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Finding New Funding Sources for Critical Water and Wastewater Infrastructure Updates

Finding New Funding Sources for Critical Water and Wastewater Infrastructure Updates

Municipalities are challenged with battling the headaches of aging infrastructure, dwindling natural resources, an increasing regulatory environment and more. They also are balancing these and other significant community needs with limited funding sources. Substantial, secure funding sources are needed to provide the capital and operational investment necessary to meet infrastructure demands. Unfortunately, this substantial gap took decades to build and will likely take decades to overcome.

The municipal water and wastewater industry has had a long history of sporting an apologetic culture — failing to charge the necessary rates, delaying critical projects, losing project implementation to other critical community needs — largely driven by a lack of public understanding and support. Municipalities are now faced with tough decisions in catching up to take care of their communities and provide basic services.

Many times, they have no option other than to implement substantial rate increases and hope for funding relief through State Revolving Loan funds. While this traditional approach may be effective, it can be a long and politically unpopular process that leaves gaps in the funding needs. This means that additional, outside-the-box considerations need to be made. Whether building upon existing programs or tapping a whole new approach, the issue of how and where to secure necessary capital needs may be solved with some fresh perspective.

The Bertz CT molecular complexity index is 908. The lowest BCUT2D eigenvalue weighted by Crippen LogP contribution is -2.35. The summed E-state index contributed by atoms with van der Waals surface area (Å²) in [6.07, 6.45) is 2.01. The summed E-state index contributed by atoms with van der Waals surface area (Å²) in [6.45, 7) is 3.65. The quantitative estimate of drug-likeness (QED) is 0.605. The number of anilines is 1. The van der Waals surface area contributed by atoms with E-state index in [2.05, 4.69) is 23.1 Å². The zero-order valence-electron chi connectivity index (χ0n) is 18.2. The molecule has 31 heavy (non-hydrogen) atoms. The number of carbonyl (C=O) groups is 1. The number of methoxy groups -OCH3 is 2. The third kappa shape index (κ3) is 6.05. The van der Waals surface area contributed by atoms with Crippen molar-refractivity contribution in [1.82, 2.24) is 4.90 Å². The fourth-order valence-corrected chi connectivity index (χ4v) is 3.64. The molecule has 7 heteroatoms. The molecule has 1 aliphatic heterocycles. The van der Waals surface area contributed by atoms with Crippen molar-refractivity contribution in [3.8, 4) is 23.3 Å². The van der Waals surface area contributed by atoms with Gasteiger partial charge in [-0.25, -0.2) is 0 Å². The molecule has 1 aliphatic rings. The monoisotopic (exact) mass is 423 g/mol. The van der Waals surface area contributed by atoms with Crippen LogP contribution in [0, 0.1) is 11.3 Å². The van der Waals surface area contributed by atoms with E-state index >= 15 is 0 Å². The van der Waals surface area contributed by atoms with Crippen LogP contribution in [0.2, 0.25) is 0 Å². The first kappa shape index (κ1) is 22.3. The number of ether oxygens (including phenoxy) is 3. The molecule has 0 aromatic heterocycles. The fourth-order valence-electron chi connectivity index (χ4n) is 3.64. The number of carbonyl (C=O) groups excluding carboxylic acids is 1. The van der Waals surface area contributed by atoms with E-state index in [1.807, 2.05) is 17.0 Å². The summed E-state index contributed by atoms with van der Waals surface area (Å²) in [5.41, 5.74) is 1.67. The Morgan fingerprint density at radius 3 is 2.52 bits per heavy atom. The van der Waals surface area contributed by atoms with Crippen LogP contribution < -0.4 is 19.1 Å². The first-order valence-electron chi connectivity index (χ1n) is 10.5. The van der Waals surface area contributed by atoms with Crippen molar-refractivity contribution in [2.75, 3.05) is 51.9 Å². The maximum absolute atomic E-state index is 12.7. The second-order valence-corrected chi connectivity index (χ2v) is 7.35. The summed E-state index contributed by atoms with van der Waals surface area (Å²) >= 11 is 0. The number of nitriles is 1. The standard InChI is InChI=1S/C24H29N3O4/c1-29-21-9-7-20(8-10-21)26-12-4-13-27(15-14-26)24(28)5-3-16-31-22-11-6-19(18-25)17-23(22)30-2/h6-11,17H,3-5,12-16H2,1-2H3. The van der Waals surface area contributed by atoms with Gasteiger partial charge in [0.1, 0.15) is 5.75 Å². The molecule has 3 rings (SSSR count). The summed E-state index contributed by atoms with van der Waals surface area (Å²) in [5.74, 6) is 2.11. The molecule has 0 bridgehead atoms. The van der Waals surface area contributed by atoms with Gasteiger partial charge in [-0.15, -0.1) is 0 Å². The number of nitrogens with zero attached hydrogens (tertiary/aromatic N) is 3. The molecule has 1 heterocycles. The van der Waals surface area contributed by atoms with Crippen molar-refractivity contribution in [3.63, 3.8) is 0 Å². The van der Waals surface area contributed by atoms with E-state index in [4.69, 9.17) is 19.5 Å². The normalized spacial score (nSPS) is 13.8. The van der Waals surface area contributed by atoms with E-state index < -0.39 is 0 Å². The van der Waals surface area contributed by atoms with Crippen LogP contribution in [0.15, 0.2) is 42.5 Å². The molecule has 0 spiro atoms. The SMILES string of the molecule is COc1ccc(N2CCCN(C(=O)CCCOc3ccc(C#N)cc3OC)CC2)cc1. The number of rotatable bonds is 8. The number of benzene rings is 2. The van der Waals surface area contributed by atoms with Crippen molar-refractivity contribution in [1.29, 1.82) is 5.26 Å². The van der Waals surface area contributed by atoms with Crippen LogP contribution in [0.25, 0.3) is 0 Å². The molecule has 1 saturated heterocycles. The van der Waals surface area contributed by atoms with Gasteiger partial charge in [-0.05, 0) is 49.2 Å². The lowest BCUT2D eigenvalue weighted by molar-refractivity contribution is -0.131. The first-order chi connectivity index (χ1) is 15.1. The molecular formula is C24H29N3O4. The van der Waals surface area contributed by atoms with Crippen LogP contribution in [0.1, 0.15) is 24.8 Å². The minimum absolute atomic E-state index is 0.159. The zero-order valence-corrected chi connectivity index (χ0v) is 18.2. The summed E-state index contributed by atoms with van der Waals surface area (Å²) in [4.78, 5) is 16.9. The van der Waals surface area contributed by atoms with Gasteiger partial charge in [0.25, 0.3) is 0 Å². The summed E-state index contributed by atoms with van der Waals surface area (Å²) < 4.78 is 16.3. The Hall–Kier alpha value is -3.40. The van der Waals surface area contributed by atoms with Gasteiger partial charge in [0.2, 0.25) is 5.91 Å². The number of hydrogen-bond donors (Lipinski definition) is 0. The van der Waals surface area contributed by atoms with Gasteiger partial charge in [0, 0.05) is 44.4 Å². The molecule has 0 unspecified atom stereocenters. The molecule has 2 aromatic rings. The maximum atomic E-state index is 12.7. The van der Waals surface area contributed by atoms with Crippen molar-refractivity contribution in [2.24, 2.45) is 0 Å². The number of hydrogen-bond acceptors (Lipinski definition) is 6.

Specific projects — from planning to startup, including work to develop smart infrastructure — can qualify for nontraditional funds. Federal agencies such as the Department of the Interior and its  Bureau of Reclamation, along with state water planning agencies, all can aid in implementing select projects. Additionally, the Water Infrastructure Finance Innovation Act (WIFIA) program can accelerate investment in necessary infrastructure projects by providing a source of long-term, low-cost supplemental loans. These opportunities require strong partners with innovative approaches to projects and funding solutions.

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Katie Miller
Written by Katie Miller
Katie Miller is the Kansas and Oklahoma business development manager for the Burns & McDonnell water practice. In this role, she develops clients in new markets, maintains existing client relationships, assists in proposal development and leads grant funding application efforts.

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